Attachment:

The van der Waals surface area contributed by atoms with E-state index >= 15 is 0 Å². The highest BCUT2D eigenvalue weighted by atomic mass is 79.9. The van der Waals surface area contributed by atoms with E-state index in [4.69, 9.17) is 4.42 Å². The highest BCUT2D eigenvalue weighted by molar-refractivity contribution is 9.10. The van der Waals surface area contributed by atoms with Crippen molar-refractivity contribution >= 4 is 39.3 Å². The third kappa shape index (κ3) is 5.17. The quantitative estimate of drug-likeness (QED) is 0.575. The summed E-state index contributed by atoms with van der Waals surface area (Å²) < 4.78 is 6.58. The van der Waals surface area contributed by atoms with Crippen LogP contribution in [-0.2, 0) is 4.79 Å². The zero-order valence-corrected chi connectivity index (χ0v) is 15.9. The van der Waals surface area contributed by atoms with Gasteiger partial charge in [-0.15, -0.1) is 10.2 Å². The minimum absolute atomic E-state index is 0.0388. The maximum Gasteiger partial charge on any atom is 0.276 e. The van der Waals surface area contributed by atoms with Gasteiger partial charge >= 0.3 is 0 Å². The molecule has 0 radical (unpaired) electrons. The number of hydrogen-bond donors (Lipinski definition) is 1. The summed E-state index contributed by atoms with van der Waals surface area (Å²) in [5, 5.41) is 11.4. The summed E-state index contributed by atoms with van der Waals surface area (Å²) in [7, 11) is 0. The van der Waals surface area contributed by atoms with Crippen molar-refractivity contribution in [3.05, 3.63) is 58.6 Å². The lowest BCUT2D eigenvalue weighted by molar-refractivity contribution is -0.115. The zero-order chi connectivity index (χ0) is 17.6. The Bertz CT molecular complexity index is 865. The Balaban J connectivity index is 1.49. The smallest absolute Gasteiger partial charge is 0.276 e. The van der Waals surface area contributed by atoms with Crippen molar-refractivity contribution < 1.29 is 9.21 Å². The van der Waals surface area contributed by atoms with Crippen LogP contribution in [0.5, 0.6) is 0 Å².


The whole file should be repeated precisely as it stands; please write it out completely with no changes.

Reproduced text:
The van der Waals surface area contributed by atoms with E-state index >= 15 is 0 Å². The highest BCUT2D eigenvalue weighted by atomic mass is 79.9. The van der Waals surface area contributed by atoms with E-state index in [4.69, 9.17) is 4.42 Å². The highest BCUT2D eigenvalue weighted by molar-refractivity contribution is 9.10. The van der Waals surface area contributed by atoms with Crippen molar-refractivity contribution >= 4 is 39.3 Å². The third kappa shape index (κ3) is 5.17. The quantitative estimate of drug-likeness (QED) is 0.575. The summed E-state index contributed by atoms with van der Waals surface area (Å²) < 4.78 is 6.58. The van der Waals surface area contributed by atoms with Crippen LogP contribution in [-0.2, 0) is 4.79 Å². The zero-order valence-corrected chi connectivity index (χ0v) is 15.9. The van der Waals surface area contributed by atoms with Gasteiger partial charge in [-0.15, -0.1) is 10.2 Å². The minimum absolute atomic E-state index is 0.0388. The maximum Gasteiger partial charge on any atom is 0.276 e. The van der Waals surface area contributed by atoms with Gasteiger partial charge >= 0.3 is 0 Å². The molecule has 0 radical (unpaired) electrons. The number of hydrogen-bond donors (Lipinski definition) is 1. The summed E-state index contributed by atoms with van der Waals surface area (Å²) in [5, 5.41) is 11.4. The summed E-state index contributed by atoms with van der Waals surface area (Å²) in [7, 11) is 0. The van der Waals surface area contributed by atoms with Crippen molar-refractivity contribution in [3.05, 3.63) is 58.6 Å². The lowest BCUT2D eigenvalue weighted by molar-refractivity contribution is -0.115. The zero-order chi connectivity index (χ0) is 17.6. The Bertz CT molecular complexity index is 865. The Balaban J connectivity index is 1.49. The smallest absolute Gasteiger partial charge is 0.276 e. The van der Waals surface area contributed by atoms with Crippen molar-refractivity contribution < 1.29 is 9.21 Å². The van der Waals surface area contributed by atoms with Crippen LogP contribution in [0.5, 0.6) is 0 Å².